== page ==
The Q-Hpot® is a honeypot running on an extremely small form factor, ultra-low-power-consumption server, and built upon three open source packages: Honeyd and NOVA ("Network Obfuscation and Virtualized Anti-Reconnaissance"), plus HoneyBadger, a comprehensive TCP attack inquisitor capable of detecting and recording a variety of TCP stream injection attacks, including 0-Day (“Zero Day”) attacks. HoneyBadger has been combined with geolocation to identify the location of the attacker.
A honeypot is a decoy server which is used for network obfuscation, denying the attacker access to actual network data while giving the attacker false information on the number and types of systems on the network. The combination of these two honeypot packages, which includes an update to Honeyd, enables the creation of multiple virtual, realistic, decoy servers. These virtual servers offer attack surfaces for hackers, and emulate almost any operating system and network service, with any desired open ports, and for any network topology. The Q-Hpot can give a network the appearance of having literally 100 or more additional servers, in addition to the actual servers on the network it is protecting, thereby providing network obfuscation and concealment of the actual network servers. The only limitation on the number of decoy servers is the number of available LAN IP addresses.
The addition of HoneyBadger gives administrators using the Q-Hpot, unlike other honeypot systems, the ability to fight back by identifying the attacker’s location via geolocating the attacker’s IP address(es), as well as prevent TCP injection attacks, including 0-day (Zero Day) attacks.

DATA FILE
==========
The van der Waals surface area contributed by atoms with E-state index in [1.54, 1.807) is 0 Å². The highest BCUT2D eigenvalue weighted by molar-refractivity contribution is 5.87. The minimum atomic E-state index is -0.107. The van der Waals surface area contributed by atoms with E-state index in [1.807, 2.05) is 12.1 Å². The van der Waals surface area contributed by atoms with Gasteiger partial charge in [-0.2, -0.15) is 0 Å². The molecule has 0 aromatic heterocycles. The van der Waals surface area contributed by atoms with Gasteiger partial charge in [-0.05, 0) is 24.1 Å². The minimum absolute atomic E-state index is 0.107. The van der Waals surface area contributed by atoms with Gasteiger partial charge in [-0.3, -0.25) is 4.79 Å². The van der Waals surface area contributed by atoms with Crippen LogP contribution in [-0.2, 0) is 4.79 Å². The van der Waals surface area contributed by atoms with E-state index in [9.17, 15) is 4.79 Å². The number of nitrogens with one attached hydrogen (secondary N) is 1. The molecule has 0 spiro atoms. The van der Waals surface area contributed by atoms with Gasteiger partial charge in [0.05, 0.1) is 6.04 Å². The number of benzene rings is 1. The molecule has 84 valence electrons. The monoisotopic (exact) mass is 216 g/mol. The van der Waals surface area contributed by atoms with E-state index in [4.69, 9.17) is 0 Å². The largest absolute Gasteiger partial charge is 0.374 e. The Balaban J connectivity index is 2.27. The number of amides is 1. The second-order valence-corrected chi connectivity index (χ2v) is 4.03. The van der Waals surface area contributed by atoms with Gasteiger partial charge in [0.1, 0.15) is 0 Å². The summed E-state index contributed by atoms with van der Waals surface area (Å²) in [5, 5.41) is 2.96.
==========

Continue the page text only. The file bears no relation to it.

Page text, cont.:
As a result, the Q-Hpot greatly increases the likelihood of an attack being caught before servers or workstations are compromised, and data, exfiltrated.
NOVA includes machine learning algorithms in order to determine which network nodes are hostile or benign. NOVA also allows the white listing of network objects to prevent false positives. The machine learning algorithms process aggregate flow data, which includes packet sizes, destination addresses, and the contacted TCP and UPD ports. This enables NOVA's machine learning algorithms to work effectively even if encryption is used by an attacker to evade Deep Packet Inspection (DPI). If an attack on any of the NOVA virtual servers is detected, network admins are notified via e-mail, libnotify messages, and syslog entries. NOVA's warnings are also integrated with Nagios® on the Q-Box® as an additional monitoring and notification mechanism. NOVA provides a Web interface for monitoring the Q-Hpot's security status, and integrates with the Q-Box for centralized monitoring.